Friday, September 21, 2012

Rant #809: Hello, "Goodbye"

Every once in a while, I go through my record collection just to remember what I have collected over the years.

I have so many 45s and LPs that it really shows my own personal history, my likes and dislikes and where I was at a certain place and time.

The other day, I did just that, and rediscovered a record that I had pretty much forgotten about.

Discovered by, of all people, model Twiggy, singer Mary Hopkin was virtually plucked from obscurity in 1968 and had a worldwide smash with "Those Were the Days," which took a traditional Russian folk song and made it new again. It rose to No. 2 in the U.S. and worldwide, it hit the top spot in many countries.

It was a phenomenon, an old-sounding song made new again. Kids loved it, teenagers bought into it, and even older people got into it.

And Hopkin had a wispy quality, with her long blond hair and lithe looks, that really epitomized the late 1960s.

The song was not written by Paul McCartney, as has widely been rumored, but its release on the fledgling Apple label proved that someone other than the Beatles could have a hit on the label. McCartney produced the song, and the world waited for a followup from the sulty blond lass, who was born in Wales.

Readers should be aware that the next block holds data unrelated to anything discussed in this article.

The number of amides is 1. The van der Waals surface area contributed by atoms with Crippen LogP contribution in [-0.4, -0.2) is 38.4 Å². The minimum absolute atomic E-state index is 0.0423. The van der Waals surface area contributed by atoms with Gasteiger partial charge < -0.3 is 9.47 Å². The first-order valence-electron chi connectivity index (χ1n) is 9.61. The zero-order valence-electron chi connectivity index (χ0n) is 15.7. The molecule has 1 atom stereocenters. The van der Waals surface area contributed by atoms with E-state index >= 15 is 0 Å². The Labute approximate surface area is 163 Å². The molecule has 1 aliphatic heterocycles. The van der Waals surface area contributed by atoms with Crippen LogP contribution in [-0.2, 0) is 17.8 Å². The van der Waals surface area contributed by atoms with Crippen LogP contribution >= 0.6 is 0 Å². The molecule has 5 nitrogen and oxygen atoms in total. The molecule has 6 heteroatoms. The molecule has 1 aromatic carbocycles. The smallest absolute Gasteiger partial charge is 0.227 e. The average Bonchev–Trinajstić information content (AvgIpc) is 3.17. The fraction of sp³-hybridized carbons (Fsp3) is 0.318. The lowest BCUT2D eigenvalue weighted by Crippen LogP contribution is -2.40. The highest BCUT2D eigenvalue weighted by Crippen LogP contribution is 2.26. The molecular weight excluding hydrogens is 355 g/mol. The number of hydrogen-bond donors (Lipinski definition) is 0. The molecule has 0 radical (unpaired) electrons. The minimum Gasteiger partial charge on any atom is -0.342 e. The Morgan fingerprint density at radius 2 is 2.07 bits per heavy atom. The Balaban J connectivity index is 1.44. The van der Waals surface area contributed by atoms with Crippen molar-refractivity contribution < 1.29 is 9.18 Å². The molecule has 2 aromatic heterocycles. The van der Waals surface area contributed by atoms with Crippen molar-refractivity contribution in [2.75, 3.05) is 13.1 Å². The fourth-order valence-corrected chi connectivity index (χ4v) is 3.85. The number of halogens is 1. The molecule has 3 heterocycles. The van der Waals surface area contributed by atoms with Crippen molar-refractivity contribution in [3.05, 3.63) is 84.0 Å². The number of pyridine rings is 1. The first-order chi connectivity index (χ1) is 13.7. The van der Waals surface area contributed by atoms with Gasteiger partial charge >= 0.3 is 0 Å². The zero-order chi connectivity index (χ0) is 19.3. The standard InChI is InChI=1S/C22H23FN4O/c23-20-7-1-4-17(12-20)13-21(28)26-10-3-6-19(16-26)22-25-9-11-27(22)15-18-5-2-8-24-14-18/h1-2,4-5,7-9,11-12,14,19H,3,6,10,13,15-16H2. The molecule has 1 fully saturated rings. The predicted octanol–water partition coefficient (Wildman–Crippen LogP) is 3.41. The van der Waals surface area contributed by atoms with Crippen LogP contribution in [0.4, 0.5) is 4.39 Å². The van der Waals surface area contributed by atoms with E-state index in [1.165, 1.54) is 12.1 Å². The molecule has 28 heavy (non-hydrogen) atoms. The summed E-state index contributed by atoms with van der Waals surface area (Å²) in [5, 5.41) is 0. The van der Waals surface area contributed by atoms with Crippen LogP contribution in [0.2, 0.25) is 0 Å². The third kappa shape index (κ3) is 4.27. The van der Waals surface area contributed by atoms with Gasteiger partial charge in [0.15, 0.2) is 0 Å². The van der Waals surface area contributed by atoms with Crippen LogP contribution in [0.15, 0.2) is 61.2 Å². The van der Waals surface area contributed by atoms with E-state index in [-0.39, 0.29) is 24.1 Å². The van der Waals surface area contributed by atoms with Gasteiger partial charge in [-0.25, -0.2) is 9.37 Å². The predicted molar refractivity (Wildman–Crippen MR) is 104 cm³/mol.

They got it with the song "Goodbye," which debuted in April 1969. Although credited to McCartney and John Lennon, the song has McCartney all over it. It is light and airy, a true pop masterpiece, and melding with Hopkin's lovely vocal, the song, again produced by McCartney, reached No. 13 in the United States.

The picture sleeve--yes, this is the one directly from my collection--is perfect. It shows a close up of Hopkin, with tears coming from her eyes.

Followup singles never reached the heights of those first two 45s, and Hopkin basically faded into obscurity.

Most people think of her as a one-hit wonder, but "Goodbye" put a damper on that notion.

But few remember "Goodbye." It rarely gets played on oldies stations, and when you hear her name mentioned, it is usually in association with "Those Were the Days."

That's too bad. But at least I have the single in my collection to back up the fact that Hopkin was a bit more than a one-hit artist.

If you've never heard the song, please give it a listen.

It's one of McCartney's best pure pop tunes, and well worth your time.

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